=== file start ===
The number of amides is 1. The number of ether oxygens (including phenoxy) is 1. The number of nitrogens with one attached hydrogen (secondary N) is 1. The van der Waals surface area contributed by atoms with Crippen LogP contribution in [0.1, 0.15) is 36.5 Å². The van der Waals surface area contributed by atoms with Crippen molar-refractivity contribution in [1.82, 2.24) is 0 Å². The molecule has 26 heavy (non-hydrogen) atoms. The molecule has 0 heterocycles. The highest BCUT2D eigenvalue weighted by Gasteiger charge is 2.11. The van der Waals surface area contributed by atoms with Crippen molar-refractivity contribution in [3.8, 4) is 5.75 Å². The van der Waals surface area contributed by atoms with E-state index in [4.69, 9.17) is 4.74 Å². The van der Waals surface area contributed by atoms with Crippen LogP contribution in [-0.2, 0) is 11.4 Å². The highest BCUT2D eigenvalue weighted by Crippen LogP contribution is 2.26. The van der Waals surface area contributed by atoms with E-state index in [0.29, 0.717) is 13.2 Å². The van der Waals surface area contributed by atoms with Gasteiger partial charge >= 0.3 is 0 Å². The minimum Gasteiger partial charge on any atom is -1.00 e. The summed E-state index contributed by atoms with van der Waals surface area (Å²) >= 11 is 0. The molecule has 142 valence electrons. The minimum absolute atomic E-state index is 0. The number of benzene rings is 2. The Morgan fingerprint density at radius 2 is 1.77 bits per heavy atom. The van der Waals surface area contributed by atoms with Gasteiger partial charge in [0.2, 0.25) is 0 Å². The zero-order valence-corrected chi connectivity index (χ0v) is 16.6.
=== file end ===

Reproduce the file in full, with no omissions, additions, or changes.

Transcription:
The number of amides is 1. The number of ether oxygens (including phenoxy) is 1. The number of nitrogens with one attached hydrogen (secondary N) is 1. The van der Waals surface area contributed by atoms with Crippen LogP contribution in [0.1, 0.15) is 36.5 Å². The van der Waals surface area contributed by atoms with Crippen molar-refractivity contribution in [1.82, 2.24) is 0 Å². The molecule has 26 heavy (non-hydrogen) atoms. The molecule has 0 heterocycles. The highest BCUT2D eigenvalue weighted by Gasteiger charge is 2.11. The van der Waals surface area contributed by atoms with Crippen molar-refractivity contribution in [3.8, 4) is 5.75 Å². The van der Waals surface area contributed by atoms with E-state index in [4.69, 9.17) is 4.74 Å². The van der Waals surface area contributed by atoms with Crippen LogP contribution in [-0.2, 0) is 11.4 Å². The highest BCUT2D eigenvalue weighted by Crippen LogP contribution is 2.26. The van der Waals surface area contributed by atoms with E-state index in [0.29, 0.717) is 13.2 Å². The van der Waals surface area contributed by atoms with Gasteiger partial charge >= 0.3 is 0 Å². The minimum Gasteiger partial charge on any atom is -1.00 e. The summed E-state index contributed by atoms with van der Waals surface area (Å²) >= 11 is 0. The molecule has 142 valence electrons. The minimum absolute atomic E-state index is 0. The number of benzene rings is 2. The Morgan fingerprint density at radius 2 is 1.77 bits per heavy atom. The van der Waals surface area contributed by atoms with Gasteiger partial charge in [0.2, 0.25) is 0 Å². The zero-order valence-corrected chi connectivity index (χ0v) is 16.6.